Cover image for Rethinking the Great White North : race, nature, and the historical geographies of whiteness in Canada / edited by Andrew Baldwin, Laura Cameron, and Audrey Kobayashi.
Rethinking the Great White North : race, nature, and the historical geographies of whiteness in Canada / edited by Andrew Baldwin, Laura Cameron, and Audrey Kobayashi.
Publication Information:
Vancouver : UBC Press, c2011.
Physical Description:
x, 343 p. : ill., map, plan ; 24 cm.


Call Number
Material Type
Home Location
305.800971 RET Book Adult General Collection

On Order



Canadian national identity is bound to the idea of a Great White North. Images of snow, wilderness, and emptiness seem innocent, yet this path-breaking book reveals they contain the seeds of racism. Informed by the insight that racism is geographical as well as historical and cultural, the contributors trace how notions of race, whiteness, and nature helped construct a white country in travel writing and treaty making; in scientific research and park planning; and in towns, cities, and tourist centres. Rethinking the Great White North offers a new vocabulary for contemporary debates on Canada's role in the North and the meaning of the nation.

Author Notes

Andrew Baldwin is a lecturer in human geography at Durham University. Laura Cameron is an associate professor of geography at Queen's University and Canada Research Chair in Historical Geographies of Nature. Audrey Kobayashi is a professor of geography and Queen's Research Chair at Queen's University.

Contributors: Luis L.M. Aguiar, Kay Anderson, Stephen Bocking, Emilie Cameron, Jessica Dempsey, Brian Egan, Bruce Erickson, Kevin Gould, Roger Keil, Phillip Gordon Mackintosh, Claire Major, Tina I.L. Marten, Tyler McCreary, Richard Milligan, Sherene H. Razack, Catriona Sandilands, Juanita Sundberg, and Jocelyn Thorpe.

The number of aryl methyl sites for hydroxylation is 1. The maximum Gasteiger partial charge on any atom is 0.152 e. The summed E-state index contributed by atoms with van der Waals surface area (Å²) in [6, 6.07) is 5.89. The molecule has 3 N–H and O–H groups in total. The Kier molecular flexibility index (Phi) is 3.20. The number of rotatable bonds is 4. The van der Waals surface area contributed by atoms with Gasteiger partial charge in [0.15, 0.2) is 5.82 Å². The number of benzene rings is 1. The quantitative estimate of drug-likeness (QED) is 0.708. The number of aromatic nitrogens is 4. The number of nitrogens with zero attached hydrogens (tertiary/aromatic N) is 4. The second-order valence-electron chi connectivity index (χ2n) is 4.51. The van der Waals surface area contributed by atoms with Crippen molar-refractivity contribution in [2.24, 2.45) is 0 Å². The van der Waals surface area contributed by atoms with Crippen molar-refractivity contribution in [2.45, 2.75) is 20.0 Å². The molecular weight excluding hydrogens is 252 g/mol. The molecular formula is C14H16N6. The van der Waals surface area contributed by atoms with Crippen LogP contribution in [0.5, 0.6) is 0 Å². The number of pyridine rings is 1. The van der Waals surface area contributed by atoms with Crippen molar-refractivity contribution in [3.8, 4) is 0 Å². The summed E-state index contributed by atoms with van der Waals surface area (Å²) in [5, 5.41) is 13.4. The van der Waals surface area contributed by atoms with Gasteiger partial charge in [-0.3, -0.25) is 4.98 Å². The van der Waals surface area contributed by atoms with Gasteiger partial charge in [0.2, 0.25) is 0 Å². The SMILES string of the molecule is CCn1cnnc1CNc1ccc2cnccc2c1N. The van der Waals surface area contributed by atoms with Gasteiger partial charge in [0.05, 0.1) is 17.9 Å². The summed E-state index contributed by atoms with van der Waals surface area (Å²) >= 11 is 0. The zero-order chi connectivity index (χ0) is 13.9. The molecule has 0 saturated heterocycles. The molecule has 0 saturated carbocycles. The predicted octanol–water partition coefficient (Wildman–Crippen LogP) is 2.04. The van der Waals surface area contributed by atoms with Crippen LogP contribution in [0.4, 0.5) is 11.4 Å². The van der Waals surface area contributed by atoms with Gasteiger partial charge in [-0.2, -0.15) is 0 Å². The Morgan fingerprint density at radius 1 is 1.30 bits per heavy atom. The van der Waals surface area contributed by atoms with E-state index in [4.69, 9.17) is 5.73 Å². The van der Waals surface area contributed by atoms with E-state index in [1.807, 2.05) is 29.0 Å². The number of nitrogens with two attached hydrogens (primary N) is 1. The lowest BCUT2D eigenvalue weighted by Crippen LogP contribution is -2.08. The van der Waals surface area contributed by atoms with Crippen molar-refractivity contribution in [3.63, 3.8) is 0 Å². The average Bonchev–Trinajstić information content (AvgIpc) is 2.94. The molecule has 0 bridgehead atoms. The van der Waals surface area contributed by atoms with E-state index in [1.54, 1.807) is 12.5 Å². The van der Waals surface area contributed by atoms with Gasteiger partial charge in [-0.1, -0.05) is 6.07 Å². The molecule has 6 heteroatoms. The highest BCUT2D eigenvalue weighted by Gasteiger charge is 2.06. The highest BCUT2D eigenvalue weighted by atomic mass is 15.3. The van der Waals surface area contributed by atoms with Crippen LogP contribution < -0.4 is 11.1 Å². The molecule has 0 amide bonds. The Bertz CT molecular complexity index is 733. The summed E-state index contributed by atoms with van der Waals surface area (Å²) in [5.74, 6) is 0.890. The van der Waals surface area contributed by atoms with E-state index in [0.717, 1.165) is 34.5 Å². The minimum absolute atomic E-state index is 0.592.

Table of Contents

Introduction: Where Is the Great White North? Spatializing History, Historicizing WhitenessAndrew Baldwin and Laura Cameron and Audrey Kobayashi
Part 1 Identity and Knowledge
1 "A Phantasy in White in a World That Is Dead": Grey Owl and the Whiteness of SurrogacyBruce Erickson
2 Indigenous Knowledge and the History of Science, Race, and Colonial Authority in Northern CanadaStephen Bocking
3 Cap Rouge Remembered? Whiteness, Scenery, and Memory in Cape Breton Highlands National ParkCatriona Sandilands
Part 2 City Spaces
4 The "Occult Relation between Man and the Vegetable": Transcendentalism, Immigrants, and Park Planning in Toronto, c. 1900Phillip Gordon Mackintosh
5 SARS and Service Work: Infectious Disease and Racialization in TorontoClaire Major and Roger Keil
6 Shimmering White Kelowna and the Examination of Painless White Privilege in the Hinterland of British ColumbiaLuis L.M. Aguiar and Tina I.L. Marten
Part 3 Arctic Journeys
7 Inscription, Innocence, and Invisibility: Early Contributions to the Discursive Formation of the North in Samuel Hearne's A Journey to the Northern OceanRichard Milligan and Tyler McCreary
8 Copper Stories: Imaginative Geographies and Material Orderings of the Central Canadian ArcticEmilie Cameron
Part 4 Native Land
9 Temagami's Tangled Wild: The Making of Race, Nature, and Nation in Early-Twentieth-Century OntarioJocelyn Thorpe
10 Resolving "the Indian Land Question"? Racial Rule and Reconciliation in British ColumbiaBrian Egan
11 Changing Land Tenure, Defining Subjects: Neo-Liberalism and Property Regimes on Native ReservesJessica Dempsey and Kevin Gould and Juanita Sundberg
Extremity: Theorizing from the MarginsKay Anderson
Colonization: The Good, the Bad, and the UglySherene H. Razack